For those curious about the song quoted at the start of the review:
For any here who’ve not read it, there’s Chesterton’s =Ballad of the White Horse=. There are places you’ll never forget, and long sections of slower going, but the the visions that Chesterton gave King Alfred are haunting, and perfectly reflect the First Century After Gilbert. -And this shall be the sign of them: The sign of the dying fire. And man made like a halfwit That knows not of his Sire.-
“Tain’t what a horse looks like, it’s what a horse be.” – Sir Pterry
Another book to add to the list – thank you!
In the summer of 1976, my younger brother and sister and I hitchiked from where were staying at a youth hostel in Swindon to see the White Horse, and the earthworks of Uffington Castle, and Wayland’s Smithy … it was a glorious afternoon, as we hiked along the Ridgeway for a good distance, and had a pub lunch in a little village pub. It was a lovely afternoon, all along the crest of the hill above the golden lowlands. There were so many historic spots within a stone throw…
And I found the post that I wrote about visiting the White Horse – http://www.celiahayes.com/archives/368
“But the one old tale that Granny Dodie told, the one that stayed my memory, especially when Pip and JP and I spent the summer of 1976 discovering (or re-discovering) our roots was this one:
“There are places,” she said, ” Out in the country, they are, where there are stone stairways in the hillsides, going down to doorways… but they are just the half the size they should be. They are all perfectly set and carved… but for the size of people half the size we are. And no one knows where they lead.”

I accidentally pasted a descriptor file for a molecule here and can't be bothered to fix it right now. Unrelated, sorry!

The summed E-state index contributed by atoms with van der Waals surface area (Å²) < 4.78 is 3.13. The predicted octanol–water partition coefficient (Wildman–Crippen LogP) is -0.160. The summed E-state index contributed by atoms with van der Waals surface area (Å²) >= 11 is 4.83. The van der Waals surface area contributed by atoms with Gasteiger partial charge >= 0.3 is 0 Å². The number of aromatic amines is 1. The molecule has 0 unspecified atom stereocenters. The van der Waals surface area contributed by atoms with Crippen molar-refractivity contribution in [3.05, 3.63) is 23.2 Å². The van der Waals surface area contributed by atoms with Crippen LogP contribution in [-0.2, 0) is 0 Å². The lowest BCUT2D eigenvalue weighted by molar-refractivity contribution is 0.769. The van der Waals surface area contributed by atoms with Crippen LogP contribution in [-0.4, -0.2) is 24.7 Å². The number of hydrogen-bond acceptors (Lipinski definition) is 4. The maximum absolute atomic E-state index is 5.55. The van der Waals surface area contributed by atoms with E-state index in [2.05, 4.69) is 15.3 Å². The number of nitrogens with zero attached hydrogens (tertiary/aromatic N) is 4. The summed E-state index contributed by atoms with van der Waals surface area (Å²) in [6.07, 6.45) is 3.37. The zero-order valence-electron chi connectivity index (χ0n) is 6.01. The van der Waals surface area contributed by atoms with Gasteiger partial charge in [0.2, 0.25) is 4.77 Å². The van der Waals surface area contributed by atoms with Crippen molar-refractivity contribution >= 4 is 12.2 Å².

Into the land of the Little People, the Fair Folk, living in the hollow hills, of course, and the half-sized stairways lead down into their world, a world fair and terrible, filled with faerie, the old gods, giants and monsters and the old ways, a world half-hidden, but always tantalizingly just around the corner, or down the half-sized stairway into the hidden hills, and sometimes we mundane mortals could come close enough to brush against that unseen world of possibilities.”
Adding it to the TBR list. Thanks!
I’d somehow managed to forget that band, though somehow the song seems very familiar. I’ve ordered the CD, and most likely after it arrives I’ll be unpacking a moving box and find a copy of the CD sitting in its shrink-wrap, acquired back-in-the-day and misfiled.
Digressing, I notice that heatherlands.com seems to have gone dark, and that Heather’s successor entity has been re-recording some of her albums. Is she to be erased from memory?
Yes. According to what I’ve heard, that individual is breaking all ties to Heather Alexander now that the female-to-male transition is complete.
Hmph. And he’d started out handling the transition with panache. Guess the cultural pressure got to him.
*looks at pile of TBR high and threatening to avalanche*
*adds this to the list anyway*